One of the biggest challenges people face after the death of a loved one is trying to figure out what accounts and valuables that person had, and where to find them, so they can properly manage their estate. They also need to know what bills and subscriptions to cancel or continue paying.
Now you can create a sharable list of your bank accounts, subscriptions, important documents, property, and more. This practical information will be incredibly helpful to your family if anything happens to you.
What to include in your list of accounts and assets:
- Financial Accounts – Make sure someone you trust knows where your money is. This includes bank accounts, investments, employer benefits, and more. For many of these accounts, you don’t have to list private account details, just noting the financial institution can be enough to help someone contact the right person to get access to your account after you die.
- Debts and Liabilities – It’s also important that someone knows what debts you have, like loans and credit cards, as they’ll need to account for these debts. They also need to know what you owe so they can accurately calculate the value of your estate.
- Bills, Subscriptions, and Memberships – Someone needs to know what bills, subscriptions, and memberships you have so they can cancel or continue paying them after you die. This includes your gym membership, utilities, any apps you subscribe to, the cleaning company you hire, and more. Many of these aren’t services that a family member or friend might readily discover, so it can be quite helpful to list them out. This can prevent your assets from going towards unnecessary services after you die simply because no one knew to cancel your subscription. It can also help loved ones know who to contact to let them know you won’t need their services anymore.
- Property and Valuables – To value your estate and locate the possessions you want to pass on, your executor first needs to know what valuables you own and where to find them. Some assets, like your house or TV, might be easy to find after you’re gone. But items like jewelry, smaller electronics, or collectables may be harder to locate, especially if someone doesn’t know they exist. You may own valuable art or collectables that may be looked over without your instruction. Likewise, your executor might need help knowing how to find digital property that’s worth money (e.g., a website, manuscript, patent, music).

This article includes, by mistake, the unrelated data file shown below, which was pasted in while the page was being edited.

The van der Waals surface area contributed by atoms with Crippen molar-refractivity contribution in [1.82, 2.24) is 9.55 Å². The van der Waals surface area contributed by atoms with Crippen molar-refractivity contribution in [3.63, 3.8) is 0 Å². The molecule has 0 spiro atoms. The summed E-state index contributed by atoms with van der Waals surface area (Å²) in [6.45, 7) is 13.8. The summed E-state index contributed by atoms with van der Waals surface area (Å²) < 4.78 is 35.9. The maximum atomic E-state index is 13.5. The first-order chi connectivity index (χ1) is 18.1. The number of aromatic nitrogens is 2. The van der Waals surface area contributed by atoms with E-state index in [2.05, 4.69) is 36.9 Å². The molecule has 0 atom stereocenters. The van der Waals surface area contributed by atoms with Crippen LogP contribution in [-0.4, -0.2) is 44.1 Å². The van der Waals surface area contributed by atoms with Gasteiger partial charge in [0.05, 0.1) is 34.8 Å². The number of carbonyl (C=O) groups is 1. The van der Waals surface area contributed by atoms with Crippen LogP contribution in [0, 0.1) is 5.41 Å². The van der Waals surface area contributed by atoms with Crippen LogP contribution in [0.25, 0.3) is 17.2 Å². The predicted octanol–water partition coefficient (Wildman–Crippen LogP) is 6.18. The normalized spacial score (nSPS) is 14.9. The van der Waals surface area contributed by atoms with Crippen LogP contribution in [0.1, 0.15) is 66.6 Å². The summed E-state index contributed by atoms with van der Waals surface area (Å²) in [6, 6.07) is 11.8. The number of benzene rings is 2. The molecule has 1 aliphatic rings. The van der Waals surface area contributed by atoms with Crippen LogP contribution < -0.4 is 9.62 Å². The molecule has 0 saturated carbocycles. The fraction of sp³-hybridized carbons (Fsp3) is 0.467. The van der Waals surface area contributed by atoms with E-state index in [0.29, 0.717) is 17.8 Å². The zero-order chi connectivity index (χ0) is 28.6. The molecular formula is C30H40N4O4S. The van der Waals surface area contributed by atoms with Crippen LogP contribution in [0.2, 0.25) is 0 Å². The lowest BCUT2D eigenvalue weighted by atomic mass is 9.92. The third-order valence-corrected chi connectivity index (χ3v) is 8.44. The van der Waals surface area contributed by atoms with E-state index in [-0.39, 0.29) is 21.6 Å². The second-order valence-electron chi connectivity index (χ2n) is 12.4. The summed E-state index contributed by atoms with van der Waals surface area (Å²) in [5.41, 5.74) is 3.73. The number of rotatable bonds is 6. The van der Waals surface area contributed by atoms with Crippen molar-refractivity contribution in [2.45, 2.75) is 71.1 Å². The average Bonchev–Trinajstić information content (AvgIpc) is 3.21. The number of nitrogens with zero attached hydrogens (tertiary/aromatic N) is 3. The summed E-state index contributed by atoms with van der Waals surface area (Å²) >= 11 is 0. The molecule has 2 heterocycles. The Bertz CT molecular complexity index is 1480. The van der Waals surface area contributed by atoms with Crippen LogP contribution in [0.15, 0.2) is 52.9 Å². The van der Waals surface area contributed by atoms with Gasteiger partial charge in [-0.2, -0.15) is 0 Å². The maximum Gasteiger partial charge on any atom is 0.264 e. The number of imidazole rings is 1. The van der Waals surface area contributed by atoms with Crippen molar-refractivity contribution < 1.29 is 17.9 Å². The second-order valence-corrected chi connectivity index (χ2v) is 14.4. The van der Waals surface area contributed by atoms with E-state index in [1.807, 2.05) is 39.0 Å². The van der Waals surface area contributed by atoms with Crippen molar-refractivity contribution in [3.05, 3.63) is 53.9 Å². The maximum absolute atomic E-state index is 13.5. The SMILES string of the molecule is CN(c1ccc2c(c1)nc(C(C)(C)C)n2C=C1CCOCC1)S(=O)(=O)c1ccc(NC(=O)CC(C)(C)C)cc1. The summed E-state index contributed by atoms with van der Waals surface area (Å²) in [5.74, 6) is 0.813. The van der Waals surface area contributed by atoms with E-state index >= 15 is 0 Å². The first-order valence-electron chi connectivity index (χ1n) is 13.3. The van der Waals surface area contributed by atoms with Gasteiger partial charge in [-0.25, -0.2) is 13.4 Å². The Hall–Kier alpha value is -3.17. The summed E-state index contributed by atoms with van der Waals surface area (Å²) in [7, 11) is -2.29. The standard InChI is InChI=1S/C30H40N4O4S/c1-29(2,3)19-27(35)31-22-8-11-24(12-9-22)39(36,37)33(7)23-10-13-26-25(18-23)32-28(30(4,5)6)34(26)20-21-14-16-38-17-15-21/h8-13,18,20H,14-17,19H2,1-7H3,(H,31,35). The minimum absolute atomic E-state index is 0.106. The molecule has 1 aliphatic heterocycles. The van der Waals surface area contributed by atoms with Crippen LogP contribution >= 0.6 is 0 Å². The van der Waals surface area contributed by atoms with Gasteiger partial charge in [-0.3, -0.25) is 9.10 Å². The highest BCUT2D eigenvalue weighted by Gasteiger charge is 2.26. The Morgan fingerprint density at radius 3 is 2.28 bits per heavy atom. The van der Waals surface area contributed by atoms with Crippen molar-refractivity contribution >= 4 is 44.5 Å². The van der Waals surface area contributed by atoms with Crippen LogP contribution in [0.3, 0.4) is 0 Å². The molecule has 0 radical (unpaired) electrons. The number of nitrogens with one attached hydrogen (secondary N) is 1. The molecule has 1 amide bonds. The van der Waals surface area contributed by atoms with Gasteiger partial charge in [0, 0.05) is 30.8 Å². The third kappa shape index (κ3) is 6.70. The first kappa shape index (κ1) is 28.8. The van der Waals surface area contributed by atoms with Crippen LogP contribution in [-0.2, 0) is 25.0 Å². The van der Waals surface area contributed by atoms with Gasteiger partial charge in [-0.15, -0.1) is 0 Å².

- Insurance – If you have insurance policies, such as life insurance, home insurance, or auto insurance, it’s helpful to let loved ones know that these policies exist and with which company. This will help ensure beneficiaries can claim what’s owed to them, and that loved ones know who to get in touch with to cancel your policy or transfer it.
- IDs and Papers – Birth certificates, social security cards, deeds, military papers, licenses, passports. These are all important documents that loved ones may not know how to find if you die. Listing where they can find these can make it easier for them after you’re gone.
How to add a new item to your list of accounts and assets:
1. Navigate to “List of Accounts and Assets” in your checklist, and click “Get started.”
2. Click “Add” to list a new account or asset.
3. Select the“Category” and then “Type” that best matches the asset you want to add.
4. Provide the details you wish to share about the asset. Click “Save” to finish adding it to your list.
5. Be sure to share your Cake profile with people you trust so someone has access to your list. You can learn how to share your profile here.
That's it! If you check out our tool to list assets and accounts and have suggestions for additional functionality you would like to see added, please send us a note with your thoughts to firstname.lastname@example.org.